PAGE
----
We here at New York Times Cooking believe that there’s a Thanksgiving dessert for everyone. You may love pie or hate it. You may think of pumpkin as the pinnacle of flavor, or you may be a classic apple pie die-hard. Whatever your preference, the recipes below should satisfy your sweet tooth with something tried-and-true or something thrillingly new to you.
In 2021, Melissa Clark set out to make the ultimate pumpkin pie, so she turned to butternut squash — really! It turns out that your favorite canned purée is probably made from a variety of squash that’s quite close in flavor to butternut squash. By using it in this recipe instead of fresh pumpkin, you not only get that traditional flavor you know, but you also get a party fact that’ll blow your loved ones’ minds.
Impress everyone at the table with this pretty-in-pink layer cake from Yossy Arefi. Don’t skip the sugared cranberries for a lovely and delightfully lip-puckering garnish. MARGAUX LASKEY
Baking powder makes this version of the Southern classic from Amanda Hesser extra light and fluffy. Commenters recommend baking the potatoes instead of boiling them, and using cream in place of evaporated milk to temper the sweetness even more.
Recipe: Sweet Potato Pie
You could make an apple pie, but why hide all of those farmers’ market apples underneath a heavy crust? Yossy Arefi arranges thin layers of apples in a rose pattern for a stunning and sophisticated result. The crust, a simple press-in version of the classic, is easy work. MARGAUX LASKEY
Genevieve Ko had a brilliant idea: What if you paired two sweet-tart favorites with a vanilla cookie base? These cranberry lemon bars do just that, and are the ultimate crowd-pleasers, a deeply lovable take on traditional lemon bars, with even more oomph.
Recipe: Cranberry Lemon Bars
The pastry chef Dolester Miles is revered for many reasons. This rich showstopper of a cake is just one of them. Toasted ground pecans join ground coconut flakes in the cake batter, which are baked, then layered with a filling of sweetened condensed milk, egg and more coconut. It’s the perfect thing to make if you’re in charge of dessert — and want to steal the show.
This recipe from Dorie Greenspan delivers on its promise: The resulting cheesecake is tall! And creamy! Play with its flavor, using all heavy cream or all sour cream to tweak the tanginess or mellowness. You can also top your cheesecake as you wish, with swirls of chocolate or jam, or fruit and nuts.
Recipe: Tall and Creamy Cheesecake
Not everyone loves pie. And that’s OK. For them, there’s this skillet caramel-apple crisp from Yossy Arefi. The recipe yields a good amount of caramel sauce — for sweetening the apples, for serving alongside and for devouring later.
Recipe: Skillet Caramel-Apple Crisp
Those who love cake at any occasion should try this carrot cake from Dorie Greenspan. It’s warmly spiced with cinnamon, packed with coconut, raisins and nuts and finished with a tangy cream cheese dressing.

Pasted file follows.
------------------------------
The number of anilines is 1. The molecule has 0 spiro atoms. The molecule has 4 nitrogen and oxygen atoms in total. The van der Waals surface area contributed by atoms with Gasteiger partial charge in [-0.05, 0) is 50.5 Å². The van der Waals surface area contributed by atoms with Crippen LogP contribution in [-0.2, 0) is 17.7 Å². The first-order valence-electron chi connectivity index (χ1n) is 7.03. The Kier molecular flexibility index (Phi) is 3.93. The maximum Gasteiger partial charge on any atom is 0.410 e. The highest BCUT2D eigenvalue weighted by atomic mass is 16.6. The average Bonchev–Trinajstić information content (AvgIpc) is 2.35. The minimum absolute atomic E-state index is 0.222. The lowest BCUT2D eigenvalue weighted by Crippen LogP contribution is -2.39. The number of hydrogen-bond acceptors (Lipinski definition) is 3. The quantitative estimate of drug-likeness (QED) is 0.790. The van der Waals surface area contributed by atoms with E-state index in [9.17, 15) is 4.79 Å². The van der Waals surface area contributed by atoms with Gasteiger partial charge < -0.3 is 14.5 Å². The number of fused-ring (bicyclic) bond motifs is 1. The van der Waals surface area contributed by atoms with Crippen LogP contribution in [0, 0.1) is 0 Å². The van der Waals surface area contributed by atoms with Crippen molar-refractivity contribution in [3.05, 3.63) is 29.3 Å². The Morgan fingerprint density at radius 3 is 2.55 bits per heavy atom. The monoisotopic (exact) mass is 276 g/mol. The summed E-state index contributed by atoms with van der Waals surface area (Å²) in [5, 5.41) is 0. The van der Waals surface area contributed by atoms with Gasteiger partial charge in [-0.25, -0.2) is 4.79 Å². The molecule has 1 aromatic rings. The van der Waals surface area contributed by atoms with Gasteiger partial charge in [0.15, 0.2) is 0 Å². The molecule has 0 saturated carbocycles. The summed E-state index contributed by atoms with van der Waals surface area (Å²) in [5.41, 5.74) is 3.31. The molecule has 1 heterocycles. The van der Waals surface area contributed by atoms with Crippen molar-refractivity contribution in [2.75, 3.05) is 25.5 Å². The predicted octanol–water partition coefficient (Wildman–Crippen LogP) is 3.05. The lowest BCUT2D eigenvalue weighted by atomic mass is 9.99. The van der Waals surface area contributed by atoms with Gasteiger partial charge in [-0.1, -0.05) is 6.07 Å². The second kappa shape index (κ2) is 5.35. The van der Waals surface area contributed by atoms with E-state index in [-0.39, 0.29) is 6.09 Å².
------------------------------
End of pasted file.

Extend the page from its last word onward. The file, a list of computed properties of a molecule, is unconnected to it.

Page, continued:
Recipe: Carrot Cake
Melissa Clark swaps maple syrup and honey for the traditional corn syrup and calls for double the pecans in this take on the classic. To quote one commenter, “I’ve been making pecan pies for 48 years — and hands down, this is the BEST BEST BEST pecan pie I’ve ever had!”
Recipe: Maple-Honey Pecan Pie
Yewande Komolafe took cues from the great Edna Lewis for this buttermilk pie, a Southern classic. Yewande adds a little citrus and black pepper and urges you to cook by feel: You’ll know when it’s ready when it jiggles just out of the oven.
Recipe: Chess Pie
Falling somewhere between pecan pie, rum balls and a traditional truffle are these sweet little treats, which Tara Parker-Pope adapted from the food writer Hannah Kaminsky.
Recipe: Pecan Pie Truffles
Because moisture levels in apples vary so greatly and baking them raw in a pie can lead to soggy crusts or undercooked apples, Melissa Clark calls for sautéing them in a little butter first. This ensures that they’re just the right texture: tender, but not mushy.
Recipe: Classic Apple Pie
You don’t need a water bath or a springform pan for this creamy dessert from Erin Jeanne McDowell. The recipe yields 15 bars, but leftovers keep in the refrigerator for up to five days. Make them in advance, or save them for a week of sweet snacking.
Recipe: Pumpkin Cheesecake Bars
It may come as a disappointment to some, but this pie from Jerrelle Guy does not require a blowtorch. It’s finished under the broiler, just before serving. That said, it still maintains the (other) best parts of crème brûlée: the crack of a sugary shell and a delicate filling.
Recipe: Crème Brûlée Pie
For some, there is little finer in life than a slice of pecan pie. This version, from Julia Reed, is a classic: The alcohol evaporates, leaving behind a filling that’s equal parts tender and crunchy. “The goo,” one commenter wrote, “is excellent.”
Recipe: Bourbon Pecan Pie
Here’s something no one at your table can argue with: Yossy Arefi’s cake is a stunning way to end the meal. A caramel sauce is tucked between the cake layers, as well as ladled on top. You can make your own, or use store-bought, but note that the latter may be a bit sweeter.